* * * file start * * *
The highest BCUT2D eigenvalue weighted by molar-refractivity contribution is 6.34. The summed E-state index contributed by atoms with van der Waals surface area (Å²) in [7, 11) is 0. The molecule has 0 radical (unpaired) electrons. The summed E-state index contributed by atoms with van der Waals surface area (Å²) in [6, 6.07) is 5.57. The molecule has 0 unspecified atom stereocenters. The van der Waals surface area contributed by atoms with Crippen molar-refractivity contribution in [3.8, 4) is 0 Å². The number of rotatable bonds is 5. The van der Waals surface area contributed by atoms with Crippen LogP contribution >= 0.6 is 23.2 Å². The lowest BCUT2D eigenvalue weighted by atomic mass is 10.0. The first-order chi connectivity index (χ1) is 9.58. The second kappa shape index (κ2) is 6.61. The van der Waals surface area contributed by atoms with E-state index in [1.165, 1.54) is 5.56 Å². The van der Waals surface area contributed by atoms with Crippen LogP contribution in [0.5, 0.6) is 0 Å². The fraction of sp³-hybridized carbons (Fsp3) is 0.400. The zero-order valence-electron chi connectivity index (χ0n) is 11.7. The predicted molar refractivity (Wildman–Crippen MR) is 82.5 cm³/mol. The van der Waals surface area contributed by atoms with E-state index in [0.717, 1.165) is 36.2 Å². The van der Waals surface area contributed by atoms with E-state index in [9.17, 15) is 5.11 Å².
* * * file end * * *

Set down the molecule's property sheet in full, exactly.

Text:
The highest BCUT2D eigenvalue weighted by molar-refractivity contribution is 6.34. The summed E-state index contributed by atoms with van der Waals surface area (Å²) in [7, 11) is 0. The molecule has 0 radical (unpaired) electrons. The summed E-state index contributed by atoms with van der Waals surface area (Å²) in [6, 6.07) is 5.57. The molecule has 0 unspecified atom stereocenters. The van der Waals surface area contributed by atoms with Crippen molar-refractivity contribution in [3.8, 4) is 0 Å². The number of rotatable bonds is 5. The van der Waals surface area contributed by atoms with Crippen LogP contribution >= 0.6 is 23.2 Å². The lowest BCUT2D eigenvalue weighted by atomic mass is 10.0. The first-order chi connectivity index (χ1) is 9.58. The second kappa shape index (κ2) is 6.61. The van der Waals surface area contributed by atoms with E-state index in [1.165, 1.54) is 5.56 Å². The van der Waals surface area contributed by atoms with Crippen LogP contribution in [0.5, 0.6) is 0 Å². The fraction of sp³-hybridized carbons (Fsp3) is 0.400. The zero-order valence-electron chi connectivity index (χ0n) is 11.7. The predicted molar refractivity (Wildman–Crippen MR) is 82.5 cm³/mol. The van der Waals surface area contributed by atoms with E-state index in [0.717, 1.165) is 36.2 Å². The van der Waals surface area contributed by atoms with E-state index in [9.17, 15) is 5.11 Å².